Plan to secure reliable gas supply in pipeline

Thailand’s electricity generation system will find it difficult to endure a disruption of natural gas from Myanmar of more than 10 days.

Soonchai Kumnoonsate, governor of the Electricity Generating Authority of Thailand, said on Wednesday that power plants with a combined capacity of almost 6 gigawatts here are dependent on supplies from the neighbouring country.

Some can switch to pricier diesel oil but if gas doesn’t come for more than 10 days, there will be problems with logistics and the ability to transport diesel sufficiently to the plants, he said during a dinner hosted by the IEEE Power & Energy Society-Thailand.

The significant rise of non-firm production from renewable power plants would pose a threat to the reliability of the electricity system.

Under the national power development plan (PDP 2015), Egat is required to buy 19.64GW from hydro, wind, solar, waste and biomass plants in 2036, more than double 7.49GW last year.

Under the national power development plan (PDP 2015), Egat is required to buy 19.64GW from hydro, wind, solar, waste and biomass plants in 2036, more than double 7.49GW last year.

Pitipan Tepartimargorn, chief operating officer for the upstream petroleum and gas business at PTT, told the conference that the energy firm was building a east-west gas pipeline loop to integrate supply from various domestic and foreign sources, including Myanmar

The loop would greatly help boost national gas security. Natural gas feeds nearly 70 per cent of all power plants in Thailand. Of the total gas supply of 4.87 billion cubic feet per day, about 20 per cent is piped in from three offshore fields in Myanmar.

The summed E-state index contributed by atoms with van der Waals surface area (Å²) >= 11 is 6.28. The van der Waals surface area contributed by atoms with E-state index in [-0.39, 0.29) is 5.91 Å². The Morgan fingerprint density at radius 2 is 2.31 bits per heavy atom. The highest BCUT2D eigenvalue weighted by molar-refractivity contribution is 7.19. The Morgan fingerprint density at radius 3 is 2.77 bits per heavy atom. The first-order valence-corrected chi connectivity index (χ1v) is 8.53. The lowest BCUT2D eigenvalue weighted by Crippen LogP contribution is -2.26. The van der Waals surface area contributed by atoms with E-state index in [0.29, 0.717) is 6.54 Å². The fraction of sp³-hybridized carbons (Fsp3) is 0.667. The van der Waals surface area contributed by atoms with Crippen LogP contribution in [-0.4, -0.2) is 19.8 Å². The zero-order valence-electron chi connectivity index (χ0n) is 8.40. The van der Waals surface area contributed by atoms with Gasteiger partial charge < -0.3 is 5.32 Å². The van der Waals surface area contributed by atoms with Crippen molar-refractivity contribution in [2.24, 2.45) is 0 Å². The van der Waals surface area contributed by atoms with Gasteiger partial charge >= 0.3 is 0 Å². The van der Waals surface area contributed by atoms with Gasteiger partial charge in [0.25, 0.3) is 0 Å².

Imports of liquefied natural gas would help improve supply security as domestic and Myanmar gas output is depleting. PTT is doubling the capacity of its LNG receiving terminal by 2017 to 10 million tonnes per year, equivalent to about 1.4bmcfd of natural gas.

PTT takes more than 1bmcfd of gas from Myanmar. Natural gas liquefied for marine transport is called LNG.

If PTT goes only by the latest demand forecast in the PDP, it would hardly need to invest anything new in its gas pipeline network since demand for natural gas was expected to remain stable at about 5bmcfd for the next 20-30 years.

However, the forecasts had not been so accurate in the past, while the pipeline system needs several years to plan and build, he said.

Thailand has faced more disruptions of gas from Myanmar in recent years due to maintenance requirements of the gas fields and unexpected events, which had affected the Thai gas and power industries.

Energy Minister Anantaporn Kanjanarat told the conference that electricity rates had been reduced by only Bt0.30 per kilowatt-hour while oil and gas prices had been halved during the past year or so because power costs were calculated on more variables such as investment in electricity transmission and gas pipelines.

Source: http://www.nationmultimedia.com/business/Plan-to-secure-reliable-gas-supply-in-pipeline-30272370.html